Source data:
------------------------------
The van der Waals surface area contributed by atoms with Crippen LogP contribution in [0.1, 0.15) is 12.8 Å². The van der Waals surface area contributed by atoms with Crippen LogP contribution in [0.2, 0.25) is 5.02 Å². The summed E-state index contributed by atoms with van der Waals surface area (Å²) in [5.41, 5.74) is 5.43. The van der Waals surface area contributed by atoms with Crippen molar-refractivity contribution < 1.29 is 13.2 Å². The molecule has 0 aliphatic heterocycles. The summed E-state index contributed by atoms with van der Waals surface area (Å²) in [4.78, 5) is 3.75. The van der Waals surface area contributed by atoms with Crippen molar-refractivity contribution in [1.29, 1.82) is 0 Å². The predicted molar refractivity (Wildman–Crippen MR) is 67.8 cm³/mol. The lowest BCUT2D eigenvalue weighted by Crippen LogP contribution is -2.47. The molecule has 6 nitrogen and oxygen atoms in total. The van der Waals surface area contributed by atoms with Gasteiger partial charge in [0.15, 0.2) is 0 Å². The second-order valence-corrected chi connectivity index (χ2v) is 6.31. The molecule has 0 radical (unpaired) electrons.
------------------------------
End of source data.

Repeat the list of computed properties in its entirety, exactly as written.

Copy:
The van der Waals surface area contributed by atoms with Crippen LogP contribution in [0.1, 0.15) is 12.8 Å². The van der Waals surface area contributed by atoms with Crippen LogP contribution in [0.2, 0.25) is 5.02 Å². The summed E-state index contributed by atoms with van der Waals surface area (Å²) in [5.41, 5.74) is 5.43. The van der Waals surface area contributed by atoms with Crippen molar-refractivity contribution < 1.29 is 13.2 Å². The molecule has 0 aliphatic heterocycles. The summed E-state index contributed by atoms with van der Waals surface area (Å²) in [4.78, 5) is 3.75. The van der Waals surface area contributed by atoms with Crippen molar-refractivity contribution in [1.29, 1.82) is 0 Å². The predicted molar refractivity (Wildman–Crippen MR) is 67.8 cm³/mol. The lowest BCUT2D eigenvalue weighted by Crippen LogP contribution is -2.47. The molecule has 6 nitrogen and oxygen atoms in total. The van der Waals surface area contributed by atoms with Gasteiger partial charge in [0.15, 0.2) is 0 Å². The second-order valence-corrected chi connectivity index (χ2v) is 6.31. The molecule has 0 radical (unpaired) electrons.